Lincolnshire County Council has said it will defend its decision to refuse permission to major oil companies to drill in the Lincolnshire Wolds Area of Outstanding Natural Beauty after the company behind the proposals announced it will appeal the outcome.
Egdon Resources’ plans for Biscathorpe, to draw up more than 30 million barrels of oil and provide 15 years’ supply, were rejected by Lincolnshire County Council in November.
Councillors and campaigners said the proposals would spoil the Area of Oustanding Natural Beauty (AONB) and that the benefits did not outweigh the harmful impacts.
A statement from Egdon released this week said it was “pleased” to advise its intention to submit an appeal to proceed with the side-track drilling operation, associated testing and long-term oil production at the Biscathorpe site.
“The decision has been made after reviewing LCC’s decision notice, taking advice from our planning and legal advisors and in agreement with our joint venture partners.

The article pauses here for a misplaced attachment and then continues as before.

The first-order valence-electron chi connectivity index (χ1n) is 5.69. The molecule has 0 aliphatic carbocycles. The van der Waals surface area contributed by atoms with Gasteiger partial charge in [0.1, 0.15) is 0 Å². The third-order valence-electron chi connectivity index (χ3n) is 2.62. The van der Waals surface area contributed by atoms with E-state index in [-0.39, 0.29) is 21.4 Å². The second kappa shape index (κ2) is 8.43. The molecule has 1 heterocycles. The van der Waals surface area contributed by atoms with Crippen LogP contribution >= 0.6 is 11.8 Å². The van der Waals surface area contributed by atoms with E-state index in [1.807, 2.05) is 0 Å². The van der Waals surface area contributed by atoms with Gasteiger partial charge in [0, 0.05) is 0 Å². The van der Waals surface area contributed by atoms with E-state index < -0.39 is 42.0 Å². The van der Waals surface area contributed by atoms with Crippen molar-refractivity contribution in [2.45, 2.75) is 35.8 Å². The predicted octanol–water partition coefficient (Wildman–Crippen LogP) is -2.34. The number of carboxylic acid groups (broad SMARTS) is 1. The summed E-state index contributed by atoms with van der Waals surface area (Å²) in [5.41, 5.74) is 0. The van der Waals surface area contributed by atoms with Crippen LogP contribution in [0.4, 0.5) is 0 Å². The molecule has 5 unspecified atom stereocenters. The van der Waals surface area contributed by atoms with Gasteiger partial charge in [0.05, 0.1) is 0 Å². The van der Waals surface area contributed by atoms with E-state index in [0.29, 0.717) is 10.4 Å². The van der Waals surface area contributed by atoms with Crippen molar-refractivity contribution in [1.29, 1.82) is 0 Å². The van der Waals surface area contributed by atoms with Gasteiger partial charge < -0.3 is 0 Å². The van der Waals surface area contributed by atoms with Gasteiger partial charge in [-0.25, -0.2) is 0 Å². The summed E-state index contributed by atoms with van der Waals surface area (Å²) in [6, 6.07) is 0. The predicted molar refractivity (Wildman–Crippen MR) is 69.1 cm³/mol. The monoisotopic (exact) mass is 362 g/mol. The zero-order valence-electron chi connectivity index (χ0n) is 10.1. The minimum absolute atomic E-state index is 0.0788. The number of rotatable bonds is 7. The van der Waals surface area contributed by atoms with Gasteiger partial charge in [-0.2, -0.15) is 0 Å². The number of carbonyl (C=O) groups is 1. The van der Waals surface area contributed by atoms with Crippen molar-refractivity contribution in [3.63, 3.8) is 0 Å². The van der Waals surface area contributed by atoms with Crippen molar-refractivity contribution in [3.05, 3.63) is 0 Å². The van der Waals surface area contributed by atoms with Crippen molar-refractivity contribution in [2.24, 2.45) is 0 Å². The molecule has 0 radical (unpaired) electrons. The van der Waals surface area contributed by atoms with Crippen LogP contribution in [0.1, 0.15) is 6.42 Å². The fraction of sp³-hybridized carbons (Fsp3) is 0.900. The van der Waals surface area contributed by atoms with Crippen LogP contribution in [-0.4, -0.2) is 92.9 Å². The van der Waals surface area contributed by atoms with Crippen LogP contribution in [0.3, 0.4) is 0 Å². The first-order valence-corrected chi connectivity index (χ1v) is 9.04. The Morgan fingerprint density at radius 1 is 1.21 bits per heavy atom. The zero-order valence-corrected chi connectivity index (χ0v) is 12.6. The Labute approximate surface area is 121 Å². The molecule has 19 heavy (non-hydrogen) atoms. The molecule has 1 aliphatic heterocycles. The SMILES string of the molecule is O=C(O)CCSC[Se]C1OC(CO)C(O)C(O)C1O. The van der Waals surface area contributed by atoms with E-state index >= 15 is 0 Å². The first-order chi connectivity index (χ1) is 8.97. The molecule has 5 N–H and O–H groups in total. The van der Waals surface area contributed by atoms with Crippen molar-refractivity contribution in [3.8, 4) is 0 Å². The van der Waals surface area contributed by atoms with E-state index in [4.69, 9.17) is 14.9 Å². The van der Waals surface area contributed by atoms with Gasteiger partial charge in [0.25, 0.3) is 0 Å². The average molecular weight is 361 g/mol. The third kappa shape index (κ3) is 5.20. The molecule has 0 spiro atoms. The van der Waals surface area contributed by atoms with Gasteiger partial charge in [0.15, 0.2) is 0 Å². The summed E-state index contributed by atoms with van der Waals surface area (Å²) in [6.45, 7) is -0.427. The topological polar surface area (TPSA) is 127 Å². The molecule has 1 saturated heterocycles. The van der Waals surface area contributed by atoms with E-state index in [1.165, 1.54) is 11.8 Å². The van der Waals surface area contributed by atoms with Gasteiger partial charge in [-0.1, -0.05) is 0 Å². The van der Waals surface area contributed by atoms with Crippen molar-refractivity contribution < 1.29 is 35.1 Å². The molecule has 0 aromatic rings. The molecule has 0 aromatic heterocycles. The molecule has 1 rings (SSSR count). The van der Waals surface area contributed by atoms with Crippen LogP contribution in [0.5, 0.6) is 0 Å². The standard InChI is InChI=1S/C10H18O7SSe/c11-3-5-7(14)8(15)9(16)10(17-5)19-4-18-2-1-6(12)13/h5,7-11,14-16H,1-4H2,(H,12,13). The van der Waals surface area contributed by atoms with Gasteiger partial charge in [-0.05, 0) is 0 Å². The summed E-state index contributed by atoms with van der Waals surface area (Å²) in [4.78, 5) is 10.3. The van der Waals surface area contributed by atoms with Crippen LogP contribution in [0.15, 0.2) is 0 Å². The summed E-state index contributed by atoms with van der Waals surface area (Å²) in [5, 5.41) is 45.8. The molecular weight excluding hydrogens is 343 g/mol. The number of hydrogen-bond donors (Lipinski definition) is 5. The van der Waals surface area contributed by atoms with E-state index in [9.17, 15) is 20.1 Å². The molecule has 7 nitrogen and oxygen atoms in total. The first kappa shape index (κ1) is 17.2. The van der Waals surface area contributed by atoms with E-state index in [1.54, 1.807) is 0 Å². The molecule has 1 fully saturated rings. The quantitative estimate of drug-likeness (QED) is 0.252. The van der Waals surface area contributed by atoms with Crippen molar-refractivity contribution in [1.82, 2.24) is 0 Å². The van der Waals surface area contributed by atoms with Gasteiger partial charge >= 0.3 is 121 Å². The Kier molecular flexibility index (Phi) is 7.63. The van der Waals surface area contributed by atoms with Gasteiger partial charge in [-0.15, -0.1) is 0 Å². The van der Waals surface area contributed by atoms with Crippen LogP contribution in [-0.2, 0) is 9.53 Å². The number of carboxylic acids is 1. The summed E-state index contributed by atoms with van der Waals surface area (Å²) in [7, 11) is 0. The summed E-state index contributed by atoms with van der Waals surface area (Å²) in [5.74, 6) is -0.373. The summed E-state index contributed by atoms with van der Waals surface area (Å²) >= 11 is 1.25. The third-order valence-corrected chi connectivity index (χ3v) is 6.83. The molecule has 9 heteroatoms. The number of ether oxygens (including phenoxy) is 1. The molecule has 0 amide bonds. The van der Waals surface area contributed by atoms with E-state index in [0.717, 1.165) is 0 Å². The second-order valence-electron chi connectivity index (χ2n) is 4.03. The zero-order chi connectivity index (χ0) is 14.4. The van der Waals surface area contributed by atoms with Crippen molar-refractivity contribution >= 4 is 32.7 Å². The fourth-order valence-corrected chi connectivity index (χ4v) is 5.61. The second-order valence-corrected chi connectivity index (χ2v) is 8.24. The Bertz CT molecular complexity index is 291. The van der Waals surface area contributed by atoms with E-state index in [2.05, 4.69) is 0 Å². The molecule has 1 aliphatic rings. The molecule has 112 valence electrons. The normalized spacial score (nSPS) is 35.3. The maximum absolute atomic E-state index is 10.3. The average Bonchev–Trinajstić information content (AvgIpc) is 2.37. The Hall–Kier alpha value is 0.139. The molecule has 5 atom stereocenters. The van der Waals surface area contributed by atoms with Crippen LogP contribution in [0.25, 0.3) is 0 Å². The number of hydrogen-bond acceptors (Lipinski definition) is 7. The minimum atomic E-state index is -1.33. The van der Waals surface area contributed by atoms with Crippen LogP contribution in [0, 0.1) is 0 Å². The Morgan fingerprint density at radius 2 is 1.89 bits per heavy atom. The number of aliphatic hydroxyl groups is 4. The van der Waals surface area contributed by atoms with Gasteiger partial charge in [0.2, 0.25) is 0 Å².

“The appeal documentation is currently in preparation and is expected to be submitted during quarter one 2022.”
A spokesman for Lincolnshire County Council said it was aware of the appeal to be made in February.
“The council will be defending its reason for refusing the application,” they said.
The Biscathorpe plans faced a fierce backlash with a petition handed to the council carrying more than 1,790 signatures, while more than 200 locals also submitted objections.
Campaigners said the drill would emit huge amounts of carbon and will fly in the face of climate concerns – though the climate does not come under planning regulations.
Five of the parish councils closest to the site – Donnington-On-Bain, Hemingby, South Elkington, Welton-Le-Wold and South Willingham – were also against the plans, along with MP for Louth and Horncastle Victoria Atkins, Natural England, Historic England, and multiple others.
The developers said the site would be restored to agricultural use once the drilling had finished.
Egdon previously drilled in the location in 2018 and said there was little impact, it also said it was going to work closely with the Environment Agency.
When the plans were refused, many campaigners said they expected the decision to be appealed but would not give up their fight.